Travel Agents

Penny Spencer: “There’s a reason agents have been a thing since, well forever”

Daisy Doctor

Saying that the internet has taken over our lives is most definitely an understatement.

Not simply because we are currently scrolling through Instagram while also doing some online shopping as we write this.

The disruption of online is being felt by many, in fact, most industries.

But how is it reshaping travel?

Well, last week Travel Weekly reported that too much choice online is making consumers yearn for human-to-human conversation, and nowhere is this more clear than in travel.

Agents are without a doubt becoming more and more popular with travellers and some are pinning this down to the ‘clutter’ of online.

One person, in particular, is industry legend and founder of Spencer Travel Group, Penny Spencer.

We sat down with Spencer to discuss the rise of online and the resurgence of agents’ popularity.

Travel Weekly: So Penny, is online clutter really leading to an increase in agent sales?

Penny Spencer: What we see, really, is people coming back.

It’s evident that, for many, the novelty of doing-it-yourself has worn off.

Not just because it’s becoming increasingly difficult to wade through the clutter (I mean, these days, where do you start? An OTA? An aggregator? Supplier websites directly? ‘Deal’ websites? TripAdvisor?) and the seems-to-good-to-be-true pricing, but because it only takes one flight misconnection, one visa stuff-up, one scam or one hotel reservation gone awry (and no-one to call to sort it out for you) for it not to be fun anymore.

If you’ve got all the time in the world to assess every online option (and are a whiz at spreadsheets), or you know what you’re after (a short-haul flight to your favourite resort, for example), then I get it.

But there’s a reason that travel agents have been a ‘thing’ since, well forever, really: Travel is a tricky business.

There’s a Vietnam travellers Facebook advice group I dip into occasionally to see how the DIY traveller crowd-sources information these days.

The tangles that these people get into every day over visas (consulate, e-visa or visa-on-arrival-with-introduction-letter), flights, layovers, transfers and exchange rates (‘Am I being ripped off?’), hotels and – a regular favourite of mine – ‘What does “twin beds” mean?’, is astonishing.

It all seems like stuff that a single visit to an agent would resolve.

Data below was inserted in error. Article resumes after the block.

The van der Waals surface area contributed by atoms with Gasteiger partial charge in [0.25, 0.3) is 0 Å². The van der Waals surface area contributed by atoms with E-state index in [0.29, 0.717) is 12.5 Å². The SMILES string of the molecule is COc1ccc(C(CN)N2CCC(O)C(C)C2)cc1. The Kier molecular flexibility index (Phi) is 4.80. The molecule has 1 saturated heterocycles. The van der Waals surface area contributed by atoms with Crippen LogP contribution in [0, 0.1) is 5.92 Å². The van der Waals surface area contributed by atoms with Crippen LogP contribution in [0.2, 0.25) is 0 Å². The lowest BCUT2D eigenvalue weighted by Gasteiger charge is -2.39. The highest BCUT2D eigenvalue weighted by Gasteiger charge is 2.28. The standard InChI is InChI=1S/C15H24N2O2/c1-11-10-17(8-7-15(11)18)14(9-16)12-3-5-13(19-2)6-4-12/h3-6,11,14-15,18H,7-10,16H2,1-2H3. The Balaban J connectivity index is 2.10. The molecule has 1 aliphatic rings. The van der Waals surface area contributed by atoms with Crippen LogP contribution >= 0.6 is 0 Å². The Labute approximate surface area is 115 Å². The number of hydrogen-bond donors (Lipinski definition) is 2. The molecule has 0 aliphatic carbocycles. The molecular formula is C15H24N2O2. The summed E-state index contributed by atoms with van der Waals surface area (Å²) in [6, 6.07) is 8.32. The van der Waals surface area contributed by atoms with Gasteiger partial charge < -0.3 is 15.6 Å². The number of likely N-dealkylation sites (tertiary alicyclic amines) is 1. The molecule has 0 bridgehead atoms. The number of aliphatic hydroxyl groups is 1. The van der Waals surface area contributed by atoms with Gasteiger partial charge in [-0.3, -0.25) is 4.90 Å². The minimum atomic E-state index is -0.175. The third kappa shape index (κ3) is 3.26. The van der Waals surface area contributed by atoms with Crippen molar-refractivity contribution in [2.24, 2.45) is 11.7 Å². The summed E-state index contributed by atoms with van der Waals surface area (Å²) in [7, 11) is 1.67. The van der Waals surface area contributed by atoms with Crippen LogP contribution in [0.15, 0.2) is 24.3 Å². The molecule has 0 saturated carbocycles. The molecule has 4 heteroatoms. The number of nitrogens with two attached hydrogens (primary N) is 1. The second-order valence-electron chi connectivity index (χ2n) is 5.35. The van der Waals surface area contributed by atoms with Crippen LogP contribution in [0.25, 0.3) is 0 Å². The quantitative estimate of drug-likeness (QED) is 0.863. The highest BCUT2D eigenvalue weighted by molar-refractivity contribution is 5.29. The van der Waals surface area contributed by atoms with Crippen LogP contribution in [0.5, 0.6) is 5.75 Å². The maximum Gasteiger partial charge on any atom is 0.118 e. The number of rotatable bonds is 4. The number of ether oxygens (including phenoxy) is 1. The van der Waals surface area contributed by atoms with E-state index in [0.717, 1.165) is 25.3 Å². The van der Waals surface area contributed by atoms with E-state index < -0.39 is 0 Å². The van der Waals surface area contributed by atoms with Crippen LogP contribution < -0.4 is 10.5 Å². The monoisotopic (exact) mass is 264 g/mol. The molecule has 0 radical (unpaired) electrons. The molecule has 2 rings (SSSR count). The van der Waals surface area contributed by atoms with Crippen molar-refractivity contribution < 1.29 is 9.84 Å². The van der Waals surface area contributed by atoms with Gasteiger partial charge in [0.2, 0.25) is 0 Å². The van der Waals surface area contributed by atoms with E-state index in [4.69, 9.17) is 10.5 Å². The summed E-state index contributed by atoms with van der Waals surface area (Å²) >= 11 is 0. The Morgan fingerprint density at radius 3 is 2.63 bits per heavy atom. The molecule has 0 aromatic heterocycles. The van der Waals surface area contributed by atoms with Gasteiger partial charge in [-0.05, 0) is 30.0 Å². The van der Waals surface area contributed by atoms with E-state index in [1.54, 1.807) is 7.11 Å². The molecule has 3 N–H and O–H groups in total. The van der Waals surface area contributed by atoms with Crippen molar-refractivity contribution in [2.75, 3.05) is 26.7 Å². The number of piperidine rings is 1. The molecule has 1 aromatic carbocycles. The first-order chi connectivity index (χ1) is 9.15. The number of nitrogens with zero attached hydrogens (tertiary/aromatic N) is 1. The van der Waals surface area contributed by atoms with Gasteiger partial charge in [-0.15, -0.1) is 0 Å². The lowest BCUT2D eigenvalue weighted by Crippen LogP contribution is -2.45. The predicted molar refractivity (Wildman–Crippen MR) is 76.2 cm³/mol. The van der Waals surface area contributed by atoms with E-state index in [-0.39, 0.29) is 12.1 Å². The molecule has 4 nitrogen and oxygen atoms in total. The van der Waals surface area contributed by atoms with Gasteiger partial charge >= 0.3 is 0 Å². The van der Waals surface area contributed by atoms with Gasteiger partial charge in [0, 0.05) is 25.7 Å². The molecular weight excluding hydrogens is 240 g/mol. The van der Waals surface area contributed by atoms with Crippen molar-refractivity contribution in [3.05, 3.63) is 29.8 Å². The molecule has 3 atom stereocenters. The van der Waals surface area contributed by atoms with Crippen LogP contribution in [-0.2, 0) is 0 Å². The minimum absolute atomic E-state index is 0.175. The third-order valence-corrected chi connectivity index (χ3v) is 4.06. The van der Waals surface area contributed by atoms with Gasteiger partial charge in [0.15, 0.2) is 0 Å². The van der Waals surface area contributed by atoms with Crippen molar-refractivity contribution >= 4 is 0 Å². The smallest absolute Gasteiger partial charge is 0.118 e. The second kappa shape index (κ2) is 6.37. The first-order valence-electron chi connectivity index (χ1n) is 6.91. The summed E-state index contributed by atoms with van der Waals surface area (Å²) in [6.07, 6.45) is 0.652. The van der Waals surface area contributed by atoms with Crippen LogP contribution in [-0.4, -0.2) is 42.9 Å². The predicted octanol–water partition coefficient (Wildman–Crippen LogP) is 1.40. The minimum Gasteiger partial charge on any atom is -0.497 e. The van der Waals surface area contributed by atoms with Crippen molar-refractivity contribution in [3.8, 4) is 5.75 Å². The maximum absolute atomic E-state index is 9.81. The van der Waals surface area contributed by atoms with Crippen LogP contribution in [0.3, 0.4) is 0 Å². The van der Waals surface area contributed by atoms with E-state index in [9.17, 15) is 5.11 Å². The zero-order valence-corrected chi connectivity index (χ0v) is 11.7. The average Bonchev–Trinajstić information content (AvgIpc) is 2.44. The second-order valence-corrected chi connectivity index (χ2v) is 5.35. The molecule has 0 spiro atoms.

And are we seeing an increase in agent sales?

You don’t have to do much more than take a look at the record results coming from Flight Centre and Helloworld to answer that one.

TW: How important is the brick and mortar agent in the online era?

PS: Clients still like to sit in front of their Consultant and talk travel whether it be a bricks and mortar or Home-based.

The key is the human contact, the relationships.

Not just between client and agent, but between agents and their suppliers.

As people return to agents, they’re appreciating the VIP touches and perks that an agent can source, the wrinkles they can iron out, the queues they can jump.

Not long ago, we secured an incredible room for a client in Cannes in the middle of the film festival when every website was showing no inventory.

A quick call to the manager of one of our favourite hotels and – voila! We have dozens of examples like this.

TW: Will there always be a need for human to human communication?

PC: Travel, to me, seems to be an industry built on relationships and human connections.

Bots and AI are becoming eerily human in some respects.

But can that replace real human-to-human contact? I don’t think so.

TW: What trends have you noticed in consumer behaviour recently?

PC: Certainly, clients know more about where they’re going, prices, flight times, minimum connections, frequent flyer programs, seats on aircraft and all kinds of ‘hacks’ than ever before.

They come to us brimming with the information they’ve sourced online, and we love it.

It makes for brilliant client-consultant interactions.

TW: Any differences in booking patterns by agents because of online?

PC: I think it’s fair to say that, with the exception of cruising perhaps, people are booking much closer to departure than ever before.

They have so much info at their fingertips that last-minute is the new black.

TW: Any predictions?

PC: More people doing a bit of both: Booking some bits of a trip online, and other parts with an agent.

And more people realising that ‘internet’ doesn’t always mean ‘cheaper.


Do you have something to say on this? Get in touch with Travel Weekly Editor Daisy Doctor here to share your thoughts.

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